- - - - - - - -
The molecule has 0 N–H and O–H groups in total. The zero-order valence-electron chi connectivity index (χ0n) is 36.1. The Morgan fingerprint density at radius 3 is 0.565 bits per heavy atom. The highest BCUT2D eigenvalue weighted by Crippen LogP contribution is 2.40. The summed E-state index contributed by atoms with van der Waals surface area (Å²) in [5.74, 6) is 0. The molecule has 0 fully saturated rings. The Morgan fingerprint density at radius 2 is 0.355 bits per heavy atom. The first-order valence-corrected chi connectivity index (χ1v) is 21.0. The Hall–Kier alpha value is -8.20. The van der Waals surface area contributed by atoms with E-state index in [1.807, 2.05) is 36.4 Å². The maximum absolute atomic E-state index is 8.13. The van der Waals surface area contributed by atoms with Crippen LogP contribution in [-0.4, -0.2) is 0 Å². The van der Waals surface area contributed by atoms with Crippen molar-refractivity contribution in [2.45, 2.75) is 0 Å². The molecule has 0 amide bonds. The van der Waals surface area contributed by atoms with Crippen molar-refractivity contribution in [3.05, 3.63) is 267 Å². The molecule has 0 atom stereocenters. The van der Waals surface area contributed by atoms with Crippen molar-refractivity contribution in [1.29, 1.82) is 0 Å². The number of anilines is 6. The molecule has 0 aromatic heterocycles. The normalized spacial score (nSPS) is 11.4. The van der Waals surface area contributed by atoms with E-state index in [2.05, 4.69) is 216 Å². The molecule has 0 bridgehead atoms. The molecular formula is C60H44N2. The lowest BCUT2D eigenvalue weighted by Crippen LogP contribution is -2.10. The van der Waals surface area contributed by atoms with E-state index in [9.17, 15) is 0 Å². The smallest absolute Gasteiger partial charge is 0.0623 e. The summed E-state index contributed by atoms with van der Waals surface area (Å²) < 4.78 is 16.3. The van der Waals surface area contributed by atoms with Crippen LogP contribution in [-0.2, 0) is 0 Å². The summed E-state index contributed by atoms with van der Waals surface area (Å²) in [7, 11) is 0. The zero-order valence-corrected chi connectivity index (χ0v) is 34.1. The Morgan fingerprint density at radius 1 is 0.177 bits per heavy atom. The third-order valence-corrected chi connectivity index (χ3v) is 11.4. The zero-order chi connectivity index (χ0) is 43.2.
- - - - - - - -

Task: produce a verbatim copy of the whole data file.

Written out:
The molecule has 0 N–H and O–H groups in total. The zero-order valence-electron chi connectivity index (χ0n) is 36.1. The Morgan fingerprint density at radius 3 is 0.565 bits per heavy atom. The highest BCUT2D eigenvalue weighted by Crippen LogP contribution is 2.40. The summed E-state index contributed by atoms with van der Waals surface area (Å²) in [5.74, 6) is 0. The molecule has 0 fully saturated rings. The Morgan fingerprint density at radius 2 is 0.355 bits per heavy atom. The first-order valence-corrected chi connectivity index (χ1v) is 21.0. The Hall–Kier alpha value is -8.20. The van der Waals surface area contributed by atoms with E-state index in [1.807, 2.05) is 36.4 Å². The maximum absolute atomic E-state index is 8.13. The van der Waals surface area contributed by atoms with Crippen LogP contribution in [-0.4, -0.2) is 0 Å². The van der Waals surface area contributed by atoms with Crippen molar-refractivity contribution in [2.45, 2.75) is 0 Å². The molecule has 0 amide bonds. The van der Waals surface area contributed by atoms with Crippen molar-refractivity contribution in [3.05, 3.63) is 267 Å². The molecule has 0 atom stereocenters. The van der Waals surface area contributed by atoms with Crippen molar-refractivity contribution in [1.29, 1.82) is 0 Å². The number of anilines is 6. The molecule has 0 aromatic heterocycles. The normalized spacial score (nSPS) is 11.4. The van der Waals surface area contributed by atoms with E-state index in [2.05, 4.69) is 216 Å². The molecule has 0 bridgehead atoms. The molecular formula is C60H44N2. The lowest BCUT2D eigenvalue weighted by Crippen LogP contribution is -2.10. The van der Waals surface area contributed by atoms with E-state index in [9.17, 15) is 0 Å². The smallest absolute Gasteiger partial charge is 0.0623 e. The summed E-state index contributed by atoms with van der Waals surface area (Å²) < 4.78 is 16.3. The van der Waals surface area contributed by atoms with Crippen LogP contribution in [-0.2, 0) is 0 Å². The summed E-state index contributed by atoms with van der Waals surface area (Å²) in [7, 11) is 0. The zero-order valence-corrected chi connectivity index (χ0v) is 34.1. The Morgan fingerprint density at radius 1 is 0.177 bits per heavy atom. The third-order valence-corrected chi connectivity index (χ3v) is 11.4. The zero-order chi connectivity index (χ0) is 43.2.